Chicago waste water project awards control platform contract to Emerson
Ovation control system deployment included in phase two and three of multi-year upgrade project.
The Metropolitan Water Reclamation District of Greater Chicago (MWRDGC) has awarded Emerson Process Management a contract to install its Ovation control system to monitor and control remote pumping stations from a central location.
The award covers the second and third phases of a four-phase, multi-year project to modernize the automation and controls at the MWRDGC Stickney Water Reclamation Plant (WRP), Mainstream Pumping Station, and associated remote pumping stations and reservoirs that are part of the wastewater collection system. Hardware, software, programming, factory testing, training, on-site startup, and testing, as well as extended maintenance and service are all included in the contract.
The Stickney WRP is the largest secondary treatment wastewater facility in the world, with a capacity to process 1.44 billion gpd. The facility serves 2.4 million people in a 260 square-mile area including downtown Chicago and 43 suburban communities. The Mainstream Pumping Station, the largest underground sewage pumping station in the world, lifts sewage from a deep tunnel system approximately 300 feet below grade to the Stickney WRP.
Emerson says the Ovation solution will collect and integrate information about surrounding pumping stations and storm water retention reservoirs. This will provide WRP operators at a central location with vital information about influent and other variables from these remote facilities. In all, the Ovation systems will monitor and control approximately 24,000 I/O points.
The first phase of the comprehensive project called for Emerson's Ovation solution to monitor and control a number of processes at the Stickney WRP, including the Southwest Pumping Station. This first phase, which began in August 2006, is expected to be completed in the fall of 2009. The most recent contract, for phases two and three, is scheduled for completion in May 2011.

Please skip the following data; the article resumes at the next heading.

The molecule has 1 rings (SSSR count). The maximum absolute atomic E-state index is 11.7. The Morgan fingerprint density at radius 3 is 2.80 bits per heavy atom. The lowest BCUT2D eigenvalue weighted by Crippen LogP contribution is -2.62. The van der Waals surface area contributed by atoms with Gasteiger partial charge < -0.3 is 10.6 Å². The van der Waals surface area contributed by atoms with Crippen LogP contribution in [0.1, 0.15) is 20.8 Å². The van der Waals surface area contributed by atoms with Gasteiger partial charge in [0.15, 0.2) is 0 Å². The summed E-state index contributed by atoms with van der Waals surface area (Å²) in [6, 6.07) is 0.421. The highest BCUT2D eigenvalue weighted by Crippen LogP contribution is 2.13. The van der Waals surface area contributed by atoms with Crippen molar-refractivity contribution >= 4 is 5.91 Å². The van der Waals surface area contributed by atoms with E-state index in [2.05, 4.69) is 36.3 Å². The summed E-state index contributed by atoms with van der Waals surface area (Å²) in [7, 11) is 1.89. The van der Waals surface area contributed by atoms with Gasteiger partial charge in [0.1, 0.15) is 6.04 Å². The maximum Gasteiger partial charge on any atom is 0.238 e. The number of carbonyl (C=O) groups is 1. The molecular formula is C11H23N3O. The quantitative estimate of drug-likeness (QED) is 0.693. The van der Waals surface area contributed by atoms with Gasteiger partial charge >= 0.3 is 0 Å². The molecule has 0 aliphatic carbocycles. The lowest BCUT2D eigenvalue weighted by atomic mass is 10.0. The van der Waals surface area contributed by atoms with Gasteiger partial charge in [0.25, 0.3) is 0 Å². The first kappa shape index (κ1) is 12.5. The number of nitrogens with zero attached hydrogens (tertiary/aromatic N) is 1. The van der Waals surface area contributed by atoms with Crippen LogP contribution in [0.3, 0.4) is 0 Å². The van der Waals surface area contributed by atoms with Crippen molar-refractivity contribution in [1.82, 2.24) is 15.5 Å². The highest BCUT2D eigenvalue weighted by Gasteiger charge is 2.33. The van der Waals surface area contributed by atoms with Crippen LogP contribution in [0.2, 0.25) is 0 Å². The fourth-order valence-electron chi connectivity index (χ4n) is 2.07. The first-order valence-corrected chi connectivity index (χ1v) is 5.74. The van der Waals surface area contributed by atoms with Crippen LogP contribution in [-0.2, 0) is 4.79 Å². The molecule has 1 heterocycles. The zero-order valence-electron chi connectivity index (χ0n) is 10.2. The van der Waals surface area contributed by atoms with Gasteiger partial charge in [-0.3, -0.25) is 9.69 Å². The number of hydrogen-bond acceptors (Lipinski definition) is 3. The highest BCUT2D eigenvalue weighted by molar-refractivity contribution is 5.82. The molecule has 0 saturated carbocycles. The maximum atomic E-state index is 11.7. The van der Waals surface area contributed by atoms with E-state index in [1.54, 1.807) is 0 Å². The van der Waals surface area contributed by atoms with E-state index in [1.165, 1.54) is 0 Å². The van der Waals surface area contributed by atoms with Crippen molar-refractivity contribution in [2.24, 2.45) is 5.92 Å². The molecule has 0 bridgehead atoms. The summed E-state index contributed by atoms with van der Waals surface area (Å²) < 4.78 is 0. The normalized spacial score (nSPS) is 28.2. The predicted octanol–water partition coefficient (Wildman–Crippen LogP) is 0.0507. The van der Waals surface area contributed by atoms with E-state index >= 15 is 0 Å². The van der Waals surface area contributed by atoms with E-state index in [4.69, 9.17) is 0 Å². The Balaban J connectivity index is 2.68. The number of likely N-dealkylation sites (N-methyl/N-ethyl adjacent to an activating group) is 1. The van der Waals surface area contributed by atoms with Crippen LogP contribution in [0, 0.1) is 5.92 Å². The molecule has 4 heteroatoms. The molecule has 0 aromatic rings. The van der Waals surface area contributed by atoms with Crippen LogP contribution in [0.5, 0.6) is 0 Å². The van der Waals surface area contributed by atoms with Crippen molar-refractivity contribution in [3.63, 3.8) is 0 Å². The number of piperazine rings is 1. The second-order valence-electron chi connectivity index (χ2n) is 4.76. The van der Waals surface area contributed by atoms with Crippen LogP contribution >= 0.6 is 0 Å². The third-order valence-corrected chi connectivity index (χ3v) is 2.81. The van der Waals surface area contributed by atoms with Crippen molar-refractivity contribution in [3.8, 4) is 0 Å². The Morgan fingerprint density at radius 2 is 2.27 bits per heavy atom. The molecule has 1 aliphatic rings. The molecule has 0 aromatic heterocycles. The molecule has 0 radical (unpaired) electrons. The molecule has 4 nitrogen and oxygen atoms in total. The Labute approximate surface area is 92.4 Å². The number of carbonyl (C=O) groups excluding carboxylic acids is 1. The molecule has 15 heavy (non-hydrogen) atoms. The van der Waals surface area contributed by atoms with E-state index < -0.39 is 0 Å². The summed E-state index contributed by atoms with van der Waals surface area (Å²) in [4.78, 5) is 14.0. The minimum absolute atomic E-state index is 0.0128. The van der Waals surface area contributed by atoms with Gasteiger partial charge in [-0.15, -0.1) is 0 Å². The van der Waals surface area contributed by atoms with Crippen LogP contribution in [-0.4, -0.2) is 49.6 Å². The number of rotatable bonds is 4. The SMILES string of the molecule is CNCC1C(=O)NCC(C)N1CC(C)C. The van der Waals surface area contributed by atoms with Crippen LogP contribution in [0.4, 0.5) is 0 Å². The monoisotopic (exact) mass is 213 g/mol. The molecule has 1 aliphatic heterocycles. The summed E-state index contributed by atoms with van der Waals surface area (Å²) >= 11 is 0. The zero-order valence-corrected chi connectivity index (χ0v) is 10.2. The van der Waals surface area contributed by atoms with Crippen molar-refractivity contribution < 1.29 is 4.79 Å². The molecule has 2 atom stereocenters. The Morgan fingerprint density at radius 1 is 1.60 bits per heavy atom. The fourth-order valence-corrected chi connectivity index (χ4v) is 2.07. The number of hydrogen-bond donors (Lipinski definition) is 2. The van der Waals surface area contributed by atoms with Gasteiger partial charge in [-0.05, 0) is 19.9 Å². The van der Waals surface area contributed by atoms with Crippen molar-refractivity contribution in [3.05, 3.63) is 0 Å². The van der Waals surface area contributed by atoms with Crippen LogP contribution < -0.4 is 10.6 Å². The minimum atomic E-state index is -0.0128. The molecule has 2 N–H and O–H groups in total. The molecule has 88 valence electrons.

Prior to this multi-phase project, Emerson says it worked with the MWRDGC on a number of other projects including the Lockport sluice gate and hydro turbine controls with remote monitoring at the MWRDGC Waterways Control Room, and control systems for the Hanover, Kirie, and Egan WRPs.
"Whether replacing aging infrastructure or taking steps to manage additional capacity requirements, our comprehensive automation and control solution has helped municipalities of all sizes achieve operational, environmental and economic benefits," said Bob Yeager, president of the Power & Water Solutions division of Emerson. "Based on our significant experience, integrating information about critical processes throughout the District, then enabling operators to access that information from a central location, will translate into enhanced operational efficiency and flexibility for MWRDGC, as well."
-Edited by Peter Welander, process industries editor, PWelander@cfemedia.com
Process & Advanced Control Monthly eNewsletter
Register here to select your choice of free eNewsletters .
Annual Salary Survey
After almost a decade of uncertainty, the confidence of plant floor managers is soaring. Even with a number of challenges and while implementing new technologies, there is a renewed sense of optimism among plant managers about their business and their future.
The respondents to the 2014 Plant Engineering Salary Survey come from throughout the U.S. and serve a variety of industries, but they are uniform in their optimism about manufacturing. This year’s survey found 79% consider manufacturing a secure career. That’s up from 75% in 2013 and significantly higher than the 63% figure when Plant Engineering first started asking that question a decade ago.